I don’t know if you could really say that, but in some ways, I think you can see the growth that you’ve had. Just like lifting weights, you’re lifting against that incredible strain and stress. You’re going to get bigger muscles. So I think I can see through your journey, you’ve gained those mental, spiritual, and determination muscles.


And you can’t do as much physically as you could before. With walking and lifting weights and helping people move yet, that’s still growth in the future, right? You’re still rebuilding that in that long term recovery process. But do you have any regrets about the process? Do you feel like it has made you a better person?


Trent Brock- Overall, overall, it really has, you know, it definitely has made me a better person, made me a stronger person. I’m more aware. I just, you know  I just see things more. I feel like, you know, I was, I was more shallow, you know, back then it was just kind of like work and play and not a whole lot in between.


I feel like now I take the time to kind of evaluate things, look at things, how do I feel about them. What do I want to do? What, you know, what, what’s, what, what am I going to do? I’ve sold the popcorn business. You know, I want to, you know, what am I going to do with myself? I want to make an impact, right?


What’s my, you know, I feel like maybe all this happened because My true calling is to go and talk, you know, share, share this, share my story with people and say, you know what, even though everybody counts you out and you’re down and out, if you, if you, if you stay with it and you don’t give up and you don’t count yourself out, you can make it, you can do it.


It’s hard. It’s not easy by any means, you know, and I still have tough days, you know, I mean, we all do, you know, I still get beat down on, on, on things and, you know, I have to. I have to renew and, you know, revamp and check in and do that kind of stuff. Still, I mean,  it’s a long term maintenance thing.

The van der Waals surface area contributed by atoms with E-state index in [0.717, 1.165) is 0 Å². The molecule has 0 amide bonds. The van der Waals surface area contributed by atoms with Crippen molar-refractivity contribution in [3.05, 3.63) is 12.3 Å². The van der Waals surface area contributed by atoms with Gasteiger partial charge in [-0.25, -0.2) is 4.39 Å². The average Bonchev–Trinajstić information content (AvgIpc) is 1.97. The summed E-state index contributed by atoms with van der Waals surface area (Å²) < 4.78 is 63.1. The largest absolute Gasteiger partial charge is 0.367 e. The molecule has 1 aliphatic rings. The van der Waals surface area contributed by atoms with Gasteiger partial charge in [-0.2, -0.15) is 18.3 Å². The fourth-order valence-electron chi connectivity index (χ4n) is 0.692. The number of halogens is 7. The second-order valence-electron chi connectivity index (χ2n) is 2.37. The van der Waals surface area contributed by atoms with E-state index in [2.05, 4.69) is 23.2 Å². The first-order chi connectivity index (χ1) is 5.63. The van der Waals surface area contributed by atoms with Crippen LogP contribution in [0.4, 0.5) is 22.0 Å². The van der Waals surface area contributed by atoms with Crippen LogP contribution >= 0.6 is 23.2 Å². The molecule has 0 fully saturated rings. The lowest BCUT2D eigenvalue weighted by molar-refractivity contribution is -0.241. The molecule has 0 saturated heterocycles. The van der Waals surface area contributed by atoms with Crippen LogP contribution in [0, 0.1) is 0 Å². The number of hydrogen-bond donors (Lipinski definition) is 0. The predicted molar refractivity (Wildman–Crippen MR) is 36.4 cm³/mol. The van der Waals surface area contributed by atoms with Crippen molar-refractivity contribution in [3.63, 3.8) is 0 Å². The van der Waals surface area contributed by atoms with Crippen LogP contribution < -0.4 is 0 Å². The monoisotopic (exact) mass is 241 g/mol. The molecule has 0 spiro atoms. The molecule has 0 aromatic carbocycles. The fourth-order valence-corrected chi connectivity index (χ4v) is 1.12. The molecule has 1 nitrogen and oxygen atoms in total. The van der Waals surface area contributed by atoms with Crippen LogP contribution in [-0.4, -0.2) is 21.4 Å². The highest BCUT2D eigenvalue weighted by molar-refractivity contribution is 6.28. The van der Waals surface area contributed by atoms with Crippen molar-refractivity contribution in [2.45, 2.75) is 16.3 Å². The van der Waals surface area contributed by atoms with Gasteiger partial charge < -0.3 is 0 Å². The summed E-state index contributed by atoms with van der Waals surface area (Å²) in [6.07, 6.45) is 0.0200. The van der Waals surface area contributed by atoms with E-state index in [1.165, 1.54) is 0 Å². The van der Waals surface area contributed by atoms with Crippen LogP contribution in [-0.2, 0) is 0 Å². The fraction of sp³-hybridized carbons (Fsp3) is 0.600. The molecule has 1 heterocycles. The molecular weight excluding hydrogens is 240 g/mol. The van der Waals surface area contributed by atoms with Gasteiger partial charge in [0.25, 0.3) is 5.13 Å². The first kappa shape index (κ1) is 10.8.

You know, the worst thing you can do is get a little arrogant and stop doing the things that got you where you are. Because what’s going to happen is you’re going to slide back to where you were and not actually progress. Because just maintaining something  is progressing. Because you’re not digressing  and that’s kind of how I look at it.


Dr. David Lemmon- And so what are you doing now? It sounds like you, you’re doing some coaching and advocating  for patients. 


Trent Brock- Now that’s, you know, that’s really my plan. I just see a big need for people in the healthcare sector industry, public or private, to just better advocate for themselves. You know, people go in and they think that, you know, I’ve got to do everything that the doctor says. It’s the end all be all. It, you know, it’s very valuable. You should go to the doctor and get a professional opinion, but you get to make the final call and help people navigate through, you know, this medical system. I think people get caught up in You know, they have a major life, you know, thing happen and it’s like, I should be concentrating on this and my health and, you know, getting better and, you know, what my treatment plan is instead of getting caught up in this process of, you know, the doctor and how this works and what am I going to do and the billing and the insurance and all the stuff that it involves, right?


If you’ve never had a major event and it hits you, you know, you got two big things to deal with at once. And I think you end up, you know, getting frustrated and anxiety and, you know, losing time on the process when you should be, you know, confident and have empowerment and feel like you have control and choice over your situation.


So that’s kind of where I feel like I’m moving kind of like a patient advocate kind of ambassador. And, you know, obviously I can help people on the cancer journey along the way. Been through that. I know what that’s like. So, and I do a bit of speaking, you know, I speak, I do some speaking and I like to do the podcast stuff and, and that thing.


So moving towards that you know, slowly. 


Dr. David Lemmon- And you kind of mentioned what you thought was maybe some of the original cause of the cancer. Yeah. Could you speak about that a little bit?  


Trent Brock- Yeah. You know, looking back, looking back, you know, small business, wear many hats.  We had a weekend outdoor, you know, like the festival craft market business that we started with.


And then the manufacturing started during the week where it was like professional production line stuff where we had bags. That would be on a supermarket shelf.  We were busy eight days a week. Friday was, finish up, you know, manufacturing, start up for the weekends. And I thought in the beginning, this is a great idea.


I’ve got, you know, seven days a week to make money. Well, that means you’re also busy seven days a week. So for seven years straight, we did that. And I worked almost every day. And, you know,  I remember, you know, clocking 100 hour weeks. If I wasn’t, you know, at the factory inevitably, you know, I got called out for something.